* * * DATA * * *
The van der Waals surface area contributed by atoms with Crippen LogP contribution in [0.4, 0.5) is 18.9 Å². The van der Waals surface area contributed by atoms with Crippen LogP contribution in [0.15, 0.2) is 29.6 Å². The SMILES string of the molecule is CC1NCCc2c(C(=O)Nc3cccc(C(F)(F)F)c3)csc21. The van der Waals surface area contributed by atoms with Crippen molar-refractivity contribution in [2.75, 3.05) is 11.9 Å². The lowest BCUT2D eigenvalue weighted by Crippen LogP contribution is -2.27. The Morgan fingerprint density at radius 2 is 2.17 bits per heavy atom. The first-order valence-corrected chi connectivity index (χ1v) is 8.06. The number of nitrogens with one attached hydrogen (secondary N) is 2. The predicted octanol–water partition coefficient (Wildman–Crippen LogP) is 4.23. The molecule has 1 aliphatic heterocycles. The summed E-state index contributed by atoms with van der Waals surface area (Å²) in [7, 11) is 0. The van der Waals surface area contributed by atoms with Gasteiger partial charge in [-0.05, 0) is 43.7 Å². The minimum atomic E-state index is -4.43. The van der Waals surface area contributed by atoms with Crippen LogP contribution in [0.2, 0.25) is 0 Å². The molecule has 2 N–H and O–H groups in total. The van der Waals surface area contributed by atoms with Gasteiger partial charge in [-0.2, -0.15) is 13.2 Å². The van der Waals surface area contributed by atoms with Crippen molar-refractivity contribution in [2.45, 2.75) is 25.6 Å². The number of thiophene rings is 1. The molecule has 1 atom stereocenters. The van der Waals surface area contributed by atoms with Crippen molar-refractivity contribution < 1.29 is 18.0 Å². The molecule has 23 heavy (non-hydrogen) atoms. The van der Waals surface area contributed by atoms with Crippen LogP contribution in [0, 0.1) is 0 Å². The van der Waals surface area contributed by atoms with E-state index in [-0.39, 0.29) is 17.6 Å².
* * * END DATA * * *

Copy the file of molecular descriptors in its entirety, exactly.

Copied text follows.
The van der Waals surface area contributed by atoms with Crippen LogP contribution in [0.4, 0.5) is 18.9 Å². The van der Waals surface area contributed by atoms with Crippen LogP contribution in [0.15, 0.2) is 29.6 Å². The SMILES string of the molecule is CC1NCCc2c(C(=O)Nc3cccc(C(F)(F)F)c3)csc21. The van der Waals surface area contributed by atoms with Crippen molar-refractivity contribution in [2.75, 3.05) is 11.9 Å². The lowest BCUT2D eigenvalue weighted by Crippen LogP contribution is -2.27. The Morgan fingerprint density at radius 2 is 2.17 bits per heavy atom. The first-order valence-corrected chi connectivity index (χ1v) is 8.06. The number of nitrogens with one attached hydrogen (secondary N) is 2. The predicted octanol–water partition coefficient (Wildman–Crippen LogP) is 4.23. The molecule has 1 aliphatic heterocycles. The summed E-state index contributed by atoms with van der Waals surface area (Å²) in [7, 11) is 0. The van der Waals surface area contributed by atoms with Gasteiger partial charge in [-0.05, 0) is 43.7 Å². The minimum atomic E-state index is -4.43. The van der Waals surface area contributed by atoms with Crippen LogP contribution in [0.2, 0.25) is 0 Å². The molecule has 2 N–H and O–H groups in total. The van der Waals surface area contributed by atoms with Gasteiger partial charge in [-0.2, -0.15) is 13.2 Å². The van der Waals surface area contributed by atoms with Crippen molar-refractivity contribution in [2.45, 2.75) is 25.6 Å². The number of thiophene rings is 1. The molecule has 1 atom stereocenters. The van der Waals surface area contributed by atoms with Crippen molar-refractivity contribution < 1.29 is 18.0 Å². The molecule has 23 heavy (non-hydrogen) atoms. The van der Waals surface area contributed by atoms with Crippen LogP contribution in [0, 0.1) is 0 Å². The van der Waals surface area contributed by atoms with E-state index in [-0.39, 0.29) is 17.6 Å².